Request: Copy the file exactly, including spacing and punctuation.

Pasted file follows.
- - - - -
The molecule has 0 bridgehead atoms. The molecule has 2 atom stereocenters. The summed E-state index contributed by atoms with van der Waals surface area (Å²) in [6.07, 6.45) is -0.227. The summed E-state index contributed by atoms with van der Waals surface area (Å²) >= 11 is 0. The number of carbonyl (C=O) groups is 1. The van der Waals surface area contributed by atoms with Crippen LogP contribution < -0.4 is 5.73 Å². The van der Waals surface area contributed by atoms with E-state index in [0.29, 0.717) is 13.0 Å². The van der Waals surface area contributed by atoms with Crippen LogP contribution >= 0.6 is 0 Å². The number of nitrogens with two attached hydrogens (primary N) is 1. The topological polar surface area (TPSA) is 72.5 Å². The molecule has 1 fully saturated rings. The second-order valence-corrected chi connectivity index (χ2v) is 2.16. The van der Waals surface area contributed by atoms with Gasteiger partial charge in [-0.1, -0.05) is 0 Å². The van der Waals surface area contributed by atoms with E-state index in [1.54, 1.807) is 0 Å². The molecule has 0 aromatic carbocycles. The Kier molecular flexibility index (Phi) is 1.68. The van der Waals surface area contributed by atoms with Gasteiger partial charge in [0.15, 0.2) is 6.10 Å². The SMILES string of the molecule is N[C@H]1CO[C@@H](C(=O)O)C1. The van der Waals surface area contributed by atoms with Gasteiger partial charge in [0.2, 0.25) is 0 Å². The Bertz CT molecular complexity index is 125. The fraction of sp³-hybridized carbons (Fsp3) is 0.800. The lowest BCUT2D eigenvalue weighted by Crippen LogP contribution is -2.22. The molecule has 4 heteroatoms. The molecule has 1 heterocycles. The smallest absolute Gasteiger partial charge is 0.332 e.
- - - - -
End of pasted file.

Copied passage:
The molecule has 0 bridgehead atoms. The molecule has 2 atom stereocenters. The summed E-state index contributed by atoms with van der Waals surface area (Å²) in [6.07, 6.45) is -0.227. The summed E-state index contributed by atoms with van der Waals surface area (Å²) >= 11 is 0. The number of carbonyl (C=O) groups is 1. The van der Waals surface area contributed by atoms with Crippen LogP contribution < -0.4 is 5.73 Å². The van der Waals surface area contributed by atoms with E-state index in [0.29, 0.717) is 13.0 Å². The van der Waals surface area contributed by atoms with Crippen LogP contribution >= 0.6 is 0 Å². The number of nitrogens with two attached hydrogens (primary N) is 1. The topological polar surface area (TPSA) is 72.5 Å². The molecule has 1 fully saturated rings. The second-order valence-corrected chi connectivity index (χ2v) is 2.16. The van der Waals surface area contributed by atoms with Gasteiger partial charge in [-0.1, -0.05) is 0 Å². The van der Waals surface area contributed by atoms with E-state index in [1.54, 1.807) is 0 Å². The molecule has 0 aromatic carbocycles. The Kier molecular flexibility index (Phi) is 1.68. The van der Waals surface area contributed by atoms with Gasteiger partial charge in [0.15, 0.2) is 6.10 Å². The SMILES string of the molecule is N[C@H]1CO[C@@H](C(=O)O)C1. The van der Waals surface area contributed by atoms with Gasteiger partial charge in [0.2, 0.25) is 0 Å². The Bertz CT molecular complexity index is 125. The fraction of sp³-hybridized carbons (Fsp3) is 0.800. The lowest BCUT2D eigenvalue weighted by Crippen LogP contribution is -2.22. The molecule has 4 heteroatoms. The molecule has 1 heterocycles. The smallest absolute Gasteiger partial charge is 0.332 e.